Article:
This article was found in the April 1952 issue of Progress, the monthly magazine of the Romford Congregational Church
Letters from an Uncle to his Niece and Nephew
Dear Jack and Betty,
It is pleasing to know that you really enjoy my monthly "essay". That certainly encourages me to continue. I did not realise when I started what a labour it was going to be. However, it is a labour of love - so here goes for another instalment.
You will recollect that in my previous letter we reached the Reformation. We now come to that period of history known to us in England as the Tudor Period.
As you know it was Henry VIII who finally broke the power of Rome in this country, although his action in doing so was far more political than spiritual, but even if he had not done so most historians agree that an English Reformation would have occurred. English men and women were reading the Bible for themselves. They were discovering the simple faith of the early Apostolic Churches and were comparing them with the pomp and ceremonies of Rome. Martin Luther was proclaiming to the German peoples that the Bible was supreme over the Cardinal and Pope and that men did not need a priest to give them pardon and absolution for their sins.
During the reign of Edward VI many Protestant exiles from the Continent found refuge in this country, but on his death and with the accession of Mary to the throne bitter persecution broke out and leading Protestants in England had to find refuge in Continental cities. Here they came under the influence of Calvin and lived in such cities as Geneva, Frankfort, Strasbourg and Basel. It was in Frankfort that a significant dispute broke out. Many of the exiles wanted to follow the more austere worship of Calvin in Geneva. The dispute was really one between the relative powers of the Minister and Congregation. It lasted a long time and it contained the germs of Episcopacy, Presbyterianism, and Independency amongst the Protestants themselves. It is only of interest because it foreshadowed the struggle that was shortly transferred to English Churches in the reign of Elizabeth.
On the death of Mary in 1558 and the succession to the throne of Elizabeth, a Protestant, most of the exiles on the Continent returned to England and loud was their demand for the elimination in English Churches of all forms of Popery and the establishment of the English Church on the lines of Frankfort and Geneva. And now began a long and bitter struggle over the future form which worship was to take in this country. Although recognition of the Pope had ceased the Church retained many of its Roman practices and to the bitter disappointment of the exiles Elizabeth refused to alter them. The Act of Uniformity in 1559 restored the Prayer Book. The Act of Supremacy made the Queen the supreme head of the Church. The exiles used to the simple and austere worship of the Reformed Continental Churches were not satisfied with the English variety with so many rites and ceremonies associated with the Roman Church. Here was really born Puritanism - the demand for purity of worship.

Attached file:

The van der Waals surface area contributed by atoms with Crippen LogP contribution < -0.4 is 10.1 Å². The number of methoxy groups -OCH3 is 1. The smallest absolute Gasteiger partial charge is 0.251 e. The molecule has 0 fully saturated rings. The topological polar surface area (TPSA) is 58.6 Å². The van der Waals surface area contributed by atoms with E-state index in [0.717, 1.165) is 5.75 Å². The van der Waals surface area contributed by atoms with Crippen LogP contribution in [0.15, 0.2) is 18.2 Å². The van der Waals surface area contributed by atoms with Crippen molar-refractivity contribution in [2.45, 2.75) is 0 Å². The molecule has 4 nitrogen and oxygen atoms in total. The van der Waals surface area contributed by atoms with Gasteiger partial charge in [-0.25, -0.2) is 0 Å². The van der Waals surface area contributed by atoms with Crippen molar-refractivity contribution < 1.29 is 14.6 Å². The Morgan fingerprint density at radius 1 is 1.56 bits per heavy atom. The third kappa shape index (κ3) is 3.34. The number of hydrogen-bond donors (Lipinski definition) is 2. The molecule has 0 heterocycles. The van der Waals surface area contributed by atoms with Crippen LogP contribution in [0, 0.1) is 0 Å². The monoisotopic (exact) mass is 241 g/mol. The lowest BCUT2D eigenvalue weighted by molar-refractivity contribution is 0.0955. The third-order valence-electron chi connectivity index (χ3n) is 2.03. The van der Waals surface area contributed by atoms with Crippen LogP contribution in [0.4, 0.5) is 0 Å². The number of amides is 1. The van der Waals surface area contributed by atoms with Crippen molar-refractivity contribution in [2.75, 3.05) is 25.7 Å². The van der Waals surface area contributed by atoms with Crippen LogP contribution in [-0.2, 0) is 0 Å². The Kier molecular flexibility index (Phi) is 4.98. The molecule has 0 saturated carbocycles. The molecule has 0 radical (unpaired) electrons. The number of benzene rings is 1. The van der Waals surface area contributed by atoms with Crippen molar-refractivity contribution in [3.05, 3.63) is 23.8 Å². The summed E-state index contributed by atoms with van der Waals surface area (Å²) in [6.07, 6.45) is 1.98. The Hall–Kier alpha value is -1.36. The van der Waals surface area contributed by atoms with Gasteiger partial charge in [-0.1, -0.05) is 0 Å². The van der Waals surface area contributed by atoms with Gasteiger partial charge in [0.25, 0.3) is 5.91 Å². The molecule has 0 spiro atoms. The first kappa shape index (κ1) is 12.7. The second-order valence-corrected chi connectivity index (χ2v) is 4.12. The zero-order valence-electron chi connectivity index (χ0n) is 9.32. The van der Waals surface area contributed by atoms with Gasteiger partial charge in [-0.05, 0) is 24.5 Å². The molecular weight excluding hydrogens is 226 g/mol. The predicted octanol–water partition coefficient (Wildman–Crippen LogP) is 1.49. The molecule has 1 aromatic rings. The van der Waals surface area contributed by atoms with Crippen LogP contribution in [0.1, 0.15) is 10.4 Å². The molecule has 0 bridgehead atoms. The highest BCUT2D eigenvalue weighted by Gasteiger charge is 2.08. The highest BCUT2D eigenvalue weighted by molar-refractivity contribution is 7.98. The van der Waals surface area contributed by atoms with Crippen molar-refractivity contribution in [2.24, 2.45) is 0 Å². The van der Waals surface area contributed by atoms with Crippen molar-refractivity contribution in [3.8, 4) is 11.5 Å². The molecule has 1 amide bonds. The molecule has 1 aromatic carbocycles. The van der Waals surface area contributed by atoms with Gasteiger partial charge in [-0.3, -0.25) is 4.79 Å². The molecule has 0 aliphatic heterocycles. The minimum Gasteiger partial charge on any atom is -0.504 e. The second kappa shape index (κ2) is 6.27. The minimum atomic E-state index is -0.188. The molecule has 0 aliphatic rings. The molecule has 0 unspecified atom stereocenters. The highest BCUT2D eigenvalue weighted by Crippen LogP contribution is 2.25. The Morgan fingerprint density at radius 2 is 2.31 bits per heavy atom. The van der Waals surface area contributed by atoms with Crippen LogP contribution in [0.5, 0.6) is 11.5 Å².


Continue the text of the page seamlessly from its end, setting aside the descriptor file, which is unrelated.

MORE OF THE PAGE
The Queen, however, was determined to have uniformity and in 1566 the Puritan clergy in London were given the option of conforming forthwith or getting out. Most of them gave in but a minority refused and were suspended from their livings. The result of all this was to split the Puritan movement into three groups. This split was very important to us as Congregationalists. The three groups were:
(1) Those who conformed but still hoped to influence the State Church away from its Roman practices, i.e. to purify it internally. They were probably the forerunners of the present day low churchmen as distinct from the High Church and Anglo-Catholics.
(2) This group also remained in the State Church, but tried to go even further than the first group. Not only did they wish to purify it but to change its form of government from Episcopacy to Presbyterianism.
(3) This group was called the Separatists. Bitterly disappointed at the failure of the State Church to purge all the "offensive habits and ceremonies" they declined to use even the Book of Common Prayer. They refused to obey the law and conform with the State Church and they refused to acknowledge the Queen's or the State's authority in spiritual matters. They took the perilous and yet heroic path of setting up their own Churches to worship in their own way.
These Separatists were our Congregational forefathers and of them I will tell you more next month.